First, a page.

Writer Eliseo Alberto Diego’s Ashes to Be Scattered in Havana

Eliseo Alberto Diego, a Cuban-born writer living in Mexico, died last Sunday at a hospital just days after receiving a kidney transplant, reported the Mexican government’s National Institute of Fine Arts [see previous post Exiled Cuban writer Eliseo Alberto dies in Mexico]. Alberto, author of the award-winning novel Caracol Beach, worked many years as a journalist in his native Cuba before he moved to Mexico in 1990, receiving Mexican citizenship in 2000. His father, Eliseo Diego, is considered one of Cuba’s greatest writers and poets of the 20th century. Here are excerpts from the Miami Herald with a link to the full article below:

He died far from his beloved Havana. But Eliseo Alberto—one of the most critically acclaimed and storied of Cuba’s contemporary writers—came to embrace his adopted Mexico City as home, albeit with mournful nostalgia. “Exile is an obligatory state of sadness,” the 59-year-old essayist and novelist said, explaining the melancholy that permeated his prize-winning works and his conversations, whether he was at a book fair in Miami or holding court in his book-filled apartment.

[. . .] He came from a Havana family considered literary royalty — a clan of poets, artists, filmmakers and musicians. His father, Eliseo Diego, was one of the island’s most revered poets, and the tertulias, the literary gatherings at his home, were as legendary as their charming host. They would only end after Diego fell asleep in his chair and his wife, Bella García Marruz, took the burning cigarette from his hand and the empty glass of fiery aguardiente from his lap. [. . .]

In a groundbreaking book published three years after his father’s 1994 death, Informe contra mi mismo (Report Against Myself), Alberto revealed a more sinister side to the literary gatherings. In 1978, during his military service, a superior asked him to spy and report on the international visitors his father received. In particular he was to spy on the exiles from Miami who were for the first time being allowed to visit to the island. As part of this invitation to betrayal for the cause of the Revolution, he was shown copious reports the government had gathered about him and his family from neighbors and friends who had attended the tertulias. Despite a change of heart about leaving Cuba, the family had been suspect since Diego made arrangements in 1962 for the family to board a Havana-Miami flight. “Gossip as political methodology,” Alberto writes in Informe, an anguished and revealing chronicle of what his generation endured and how many of its members came to feel a profound disenchantment with the Cuban Revolution. The book was unprecedented in that Alberto made it clear he did not hold any grudges, was not passing judgment and had forgiven those who had reported on his family. He was trying to forgive himself, as well.

[. . .] In contrast to his stark testament of life on the island, Alberto’s novels were lush and wildly imagined works that transcended borders. He woke early to write by an open window as the sun rose, and after his father’s death, he acquired a new ritual: He started and ended every novel wearing a blue shirt and a watch inherited from Diego.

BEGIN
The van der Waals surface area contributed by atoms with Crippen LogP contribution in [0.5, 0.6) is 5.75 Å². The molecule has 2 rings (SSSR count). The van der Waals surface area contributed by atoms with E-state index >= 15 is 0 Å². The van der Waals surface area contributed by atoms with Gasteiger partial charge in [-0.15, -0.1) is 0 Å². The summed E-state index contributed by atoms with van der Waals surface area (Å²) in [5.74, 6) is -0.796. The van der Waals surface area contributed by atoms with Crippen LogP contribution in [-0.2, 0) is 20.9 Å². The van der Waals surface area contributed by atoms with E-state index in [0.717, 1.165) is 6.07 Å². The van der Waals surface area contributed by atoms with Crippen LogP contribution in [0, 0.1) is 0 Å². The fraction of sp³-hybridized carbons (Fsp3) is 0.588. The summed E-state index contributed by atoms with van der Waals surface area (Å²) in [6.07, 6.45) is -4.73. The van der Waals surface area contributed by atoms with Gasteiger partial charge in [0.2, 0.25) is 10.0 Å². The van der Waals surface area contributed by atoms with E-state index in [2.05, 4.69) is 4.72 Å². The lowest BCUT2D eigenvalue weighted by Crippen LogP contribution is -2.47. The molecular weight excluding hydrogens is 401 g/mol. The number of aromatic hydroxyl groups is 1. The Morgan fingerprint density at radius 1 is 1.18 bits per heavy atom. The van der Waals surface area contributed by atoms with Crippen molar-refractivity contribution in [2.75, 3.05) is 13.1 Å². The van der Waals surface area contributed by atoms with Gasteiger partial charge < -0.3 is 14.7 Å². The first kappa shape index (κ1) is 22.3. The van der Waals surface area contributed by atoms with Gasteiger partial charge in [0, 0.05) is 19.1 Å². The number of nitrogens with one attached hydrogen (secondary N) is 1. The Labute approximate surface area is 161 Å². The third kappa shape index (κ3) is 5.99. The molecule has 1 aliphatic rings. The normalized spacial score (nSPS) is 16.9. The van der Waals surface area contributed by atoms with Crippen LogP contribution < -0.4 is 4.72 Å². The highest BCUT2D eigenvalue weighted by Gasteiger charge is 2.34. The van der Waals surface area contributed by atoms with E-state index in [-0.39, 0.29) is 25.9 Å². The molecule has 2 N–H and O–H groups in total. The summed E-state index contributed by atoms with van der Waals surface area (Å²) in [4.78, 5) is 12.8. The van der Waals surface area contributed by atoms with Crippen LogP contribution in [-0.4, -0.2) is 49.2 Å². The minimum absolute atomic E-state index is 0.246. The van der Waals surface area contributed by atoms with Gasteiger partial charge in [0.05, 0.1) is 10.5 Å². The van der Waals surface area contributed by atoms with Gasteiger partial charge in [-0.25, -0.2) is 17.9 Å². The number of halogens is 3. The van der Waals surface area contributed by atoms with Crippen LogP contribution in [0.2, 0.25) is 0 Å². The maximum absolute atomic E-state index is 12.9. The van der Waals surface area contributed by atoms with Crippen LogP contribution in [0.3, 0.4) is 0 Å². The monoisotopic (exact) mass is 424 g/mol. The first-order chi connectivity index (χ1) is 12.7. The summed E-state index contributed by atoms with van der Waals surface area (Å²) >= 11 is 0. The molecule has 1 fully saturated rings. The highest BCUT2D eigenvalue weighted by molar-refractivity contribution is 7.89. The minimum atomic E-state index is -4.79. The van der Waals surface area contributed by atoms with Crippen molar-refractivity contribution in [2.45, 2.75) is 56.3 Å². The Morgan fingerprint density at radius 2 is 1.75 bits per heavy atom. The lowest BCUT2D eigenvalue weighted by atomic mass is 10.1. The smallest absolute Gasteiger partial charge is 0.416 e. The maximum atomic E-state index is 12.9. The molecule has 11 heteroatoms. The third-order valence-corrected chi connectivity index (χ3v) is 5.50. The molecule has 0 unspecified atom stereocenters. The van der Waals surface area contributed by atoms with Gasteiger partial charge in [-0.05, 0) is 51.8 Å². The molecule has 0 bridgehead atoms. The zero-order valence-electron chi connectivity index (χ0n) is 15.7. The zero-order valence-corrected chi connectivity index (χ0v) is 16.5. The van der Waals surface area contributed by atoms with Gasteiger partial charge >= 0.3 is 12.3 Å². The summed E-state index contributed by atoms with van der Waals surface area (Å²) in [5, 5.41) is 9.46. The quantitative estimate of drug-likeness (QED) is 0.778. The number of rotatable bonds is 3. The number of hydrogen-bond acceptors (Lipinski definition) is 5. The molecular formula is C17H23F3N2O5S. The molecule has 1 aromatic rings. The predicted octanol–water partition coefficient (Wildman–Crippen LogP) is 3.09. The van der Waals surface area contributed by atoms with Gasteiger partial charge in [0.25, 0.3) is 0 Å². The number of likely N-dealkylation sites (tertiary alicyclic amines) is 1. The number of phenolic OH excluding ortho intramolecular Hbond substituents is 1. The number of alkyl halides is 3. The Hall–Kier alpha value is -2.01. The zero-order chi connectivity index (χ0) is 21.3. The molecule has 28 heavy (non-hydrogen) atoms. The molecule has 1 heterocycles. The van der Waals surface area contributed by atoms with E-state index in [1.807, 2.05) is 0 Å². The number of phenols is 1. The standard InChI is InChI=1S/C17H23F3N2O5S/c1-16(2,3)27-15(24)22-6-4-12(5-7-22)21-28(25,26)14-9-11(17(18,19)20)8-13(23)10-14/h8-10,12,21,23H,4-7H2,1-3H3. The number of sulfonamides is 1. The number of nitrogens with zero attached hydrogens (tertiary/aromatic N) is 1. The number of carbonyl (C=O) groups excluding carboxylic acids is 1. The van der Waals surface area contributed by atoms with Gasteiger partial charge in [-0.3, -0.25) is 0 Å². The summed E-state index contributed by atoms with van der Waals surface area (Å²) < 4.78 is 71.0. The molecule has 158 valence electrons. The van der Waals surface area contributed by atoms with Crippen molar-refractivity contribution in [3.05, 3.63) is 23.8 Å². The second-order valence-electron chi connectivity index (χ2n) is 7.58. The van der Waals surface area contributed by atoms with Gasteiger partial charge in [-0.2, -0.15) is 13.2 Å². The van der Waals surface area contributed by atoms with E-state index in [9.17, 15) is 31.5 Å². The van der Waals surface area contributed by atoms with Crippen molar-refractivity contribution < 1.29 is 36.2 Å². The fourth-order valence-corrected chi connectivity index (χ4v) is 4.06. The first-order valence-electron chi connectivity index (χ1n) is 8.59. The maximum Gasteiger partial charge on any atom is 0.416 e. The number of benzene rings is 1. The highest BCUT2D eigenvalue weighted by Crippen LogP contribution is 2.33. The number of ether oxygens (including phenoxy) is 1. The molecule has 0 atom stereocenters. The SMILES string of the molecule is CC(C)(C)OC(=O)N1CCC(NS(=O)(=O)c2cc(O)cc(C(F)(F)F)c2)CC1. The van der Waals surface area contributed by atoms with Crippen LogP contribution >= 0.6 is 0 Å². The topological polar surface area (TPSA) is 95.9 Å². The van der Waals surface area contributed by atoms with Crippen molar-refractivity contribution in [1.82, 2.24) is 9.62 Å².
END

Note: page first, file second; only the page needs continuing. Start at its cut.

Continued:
His novels were populated by colorful characters inspired by the streets of Havana he knew so well. In La eternidad por fin comienza un lunes (Eternity Finally Begins on a Monday), there’s Tartufo, the animal trainer who so loved his old lion (named Goldwyn Mayer) that he slept with him in his cage and is left bereft after the beast dies of indigestion. In La fábula de José ( José’s Fable), the protagonist is sentenced to live as the sample “homo sapiens” in a city zoo. And in his breakthrough novel, Caracol Beach, which won the prestigious international Alfaguara Prize in 1998 and was published in English in the United States, a war veteran with bleeding gums is haunted by visions of a winged Bengal tiger on the prowl. The novel is set in a fictional resort town in Florida.

“He yearned for Cuba, and his soul cried with childlike sentiment,” Nicaraguan novelist Sergio Ramírez declared in a eulogy for Alberto. The former Sandinista leader, also a frequent presence at the Miami Book Fair, called Alberto “my Siamese twin” because the two disillusioned revolutionaries shared the Alfaguara prize in its inaugural year.

Alberto also wrote poetry, television and movie scripts, most famously Guantanamera, a movie about the absurdity of Cuban bureaucracy. And he taught at film schools in Cuba and Mexico and at Robert Redford’s Sundance Institute. “Saintly, sage, handsome, melancholic” is how Mexican author Angeles Mastretta described Alberto in her blog. “He leaves us his books and his passion for the best Cuba: for freedom, for poetry, for the sea.”

[. . .] An incessant smoker and heavy drinker, Alberto was diagnosed with renal failure in 2009. On July 18, he underwent a kidney transplant; days later, he went into respiratory and cardiac failure. Funeral services were held in Mexico City, where a throng of writers eulogized him, but his ashes will be flown to Havana, as was his wish.

For full articles, see http://www.miamiherald.com/2011/08/02/2348905_p2/with-cuban-author-eliseo-albertos.html and http://cubanexilequarter.blogspot.com/2011/08/eliseo-alberto-honest-man-who-spoke-out.html

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